After security forces have been repeatedly deployed to block the way of asylum seekers trying to go to the North of the country, the International Rescue Committee (IRC) asks the Mexican authorities to implement sustainable and humane measures to respond to the migration crises in the region, prioritizing people’s protection. 

Meghan Lopez, the IRC’s regional vice president for Latin America, said: 

“Worsening living conditions across Latin America, including the recent hurricanes and the earthquake that devastated Haiti, are contributing to an increase in the number of people who are forced to leave their homes to seek safety. People usually move inside their own countries first—like the 1.4 million people that just in northern Central America were displaced in 2020 by a combination of factors, including conflict and climate change in addition to worsening poverty, increasing levels of violence in homes and on the streets, and the effects of COVID-19—however most of them ultimately have no choice but to seek safety elsewhere.

“Mexico has a long history of welcoming people in times of crisis. In recent days we have seen reports about the country opening the doors to groups of evacuees from Afghanistan—news that we welcomed and efforts that we are supporting. It is necessary to remember, however, that people from northern Central America, and other countries like Haiti, Cuba or Venezuela, continue to also face humanitarian crises and they need alternatives to find safety too. The use of security forces cannot guarantee safety: as we have seen on different occasions this year, it can result in people being hurt or even killed, as well as in the separation of children from their families. Protection should be extended to those seeking safety no matter what their nationality.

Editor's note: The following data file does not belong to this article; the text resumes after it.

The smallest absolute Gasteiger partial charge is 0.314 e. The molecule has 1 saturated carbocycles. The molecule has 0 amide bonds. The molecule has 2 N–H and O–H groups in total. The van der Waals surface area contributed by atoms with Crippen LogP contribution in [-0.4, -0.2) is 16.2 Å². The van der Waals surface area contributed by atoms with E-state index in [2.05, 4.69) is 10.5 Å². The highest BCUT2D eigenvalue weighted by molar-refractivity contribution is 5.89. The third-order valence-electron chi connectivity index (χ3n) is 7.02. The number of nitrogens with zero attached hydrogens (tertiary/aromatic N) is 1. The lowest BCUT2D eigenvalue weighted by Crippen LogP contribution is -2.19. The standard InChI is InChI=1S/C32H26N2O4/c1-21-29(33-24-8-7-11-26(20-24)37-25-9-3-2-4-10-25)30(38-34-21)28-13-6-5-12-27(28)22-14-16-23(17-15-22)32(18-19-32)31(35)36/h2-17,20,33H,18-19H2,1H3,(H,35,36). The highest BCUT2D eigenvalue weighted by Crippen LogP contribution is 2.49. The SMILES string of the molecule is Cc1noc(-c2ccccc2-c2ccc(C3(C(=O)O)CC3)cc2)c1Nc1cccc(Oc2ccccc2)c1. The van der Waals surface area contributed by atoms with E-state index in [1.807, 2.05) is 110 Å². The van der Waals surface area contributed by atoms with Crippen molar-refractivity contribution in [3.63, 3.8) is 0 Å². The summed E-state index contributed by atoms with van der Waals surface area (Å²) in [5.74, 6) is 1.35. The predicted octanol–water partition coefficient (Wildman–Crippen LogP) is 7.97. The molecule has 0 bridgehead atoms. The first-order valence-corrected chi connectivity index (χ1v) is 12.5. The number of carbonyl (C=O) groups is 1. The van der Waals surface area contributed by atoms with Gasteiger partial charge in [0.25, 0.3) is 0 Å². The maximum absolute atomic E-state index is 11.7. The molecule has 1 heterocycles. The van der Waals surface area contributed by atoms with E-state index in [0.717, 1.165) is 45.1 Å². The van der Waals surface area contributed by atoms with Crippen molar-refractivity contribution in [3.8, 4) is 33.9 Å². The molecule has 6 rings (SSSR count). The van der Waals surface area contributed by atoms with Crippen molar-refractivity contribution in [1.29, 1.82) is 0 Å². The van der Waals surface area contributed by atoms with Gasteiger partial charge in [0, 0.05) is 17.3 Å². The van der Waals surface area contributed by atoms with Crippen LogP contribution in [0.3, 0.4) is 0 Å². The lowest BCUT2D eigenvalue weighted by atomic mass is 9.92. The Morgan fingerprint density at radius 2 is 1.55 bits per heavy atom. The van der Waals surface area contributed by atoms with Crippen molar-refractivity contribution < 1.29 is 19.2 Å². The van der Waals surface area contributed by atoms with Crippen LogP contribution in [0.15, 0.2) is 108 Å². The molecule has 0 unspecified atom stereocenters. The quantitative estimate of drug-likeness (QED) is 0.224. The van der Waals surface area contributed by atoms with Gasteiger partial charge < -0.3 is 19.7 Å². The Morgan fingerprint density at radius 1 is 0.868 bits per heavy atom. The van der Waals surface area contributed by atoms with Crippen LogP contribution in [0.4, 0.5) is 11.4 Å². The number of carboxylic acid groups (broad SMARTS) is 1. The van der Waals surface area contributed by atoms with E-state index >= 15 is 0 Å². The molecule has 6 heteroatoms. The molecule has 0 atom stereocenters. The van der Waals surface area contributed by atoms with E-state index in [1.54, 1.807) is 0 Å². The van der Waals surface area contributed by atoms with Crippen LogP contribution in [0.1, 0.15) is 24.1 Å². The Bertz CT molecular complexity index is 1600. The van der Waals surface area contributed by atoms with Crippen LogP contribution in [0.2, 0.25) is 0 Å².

“International law must be reinforced and respected to receive and assist people fleeing conflict. We call for funding and cooperation among the countries along the migration corridors in the region—including Mexico, which has a strategic position—to offer protection and alternatives for those in the most vulnerable situations. Seeking asylum is legal and efforts must be directed towards promoting collaboration between all sectors, including INGOs, to strengthen asylum policies and systems that guarantee the integrity of asylum seekers, regardless of their nationality or status.”

The IRC in Mexico

The IRC is responding along the main migration corridors in Mexico: from the southern to the northern borders and along the routes through the country. The IRC’s programs offer a timely and comprehensive response to the most urgent needs of people on the move, including: prevention and response to gender-based violence; access to critical information through InfoDigna, a multi-channel information platform; prevention and mitigation of COVID-19; economic recovery and development; child protection services; as well as identifying needs and referring cases to local service providers. Additionally, the IRC is supporting local integration efforts by providing cultural orientation to individuals who have chosen to stay in Mexico.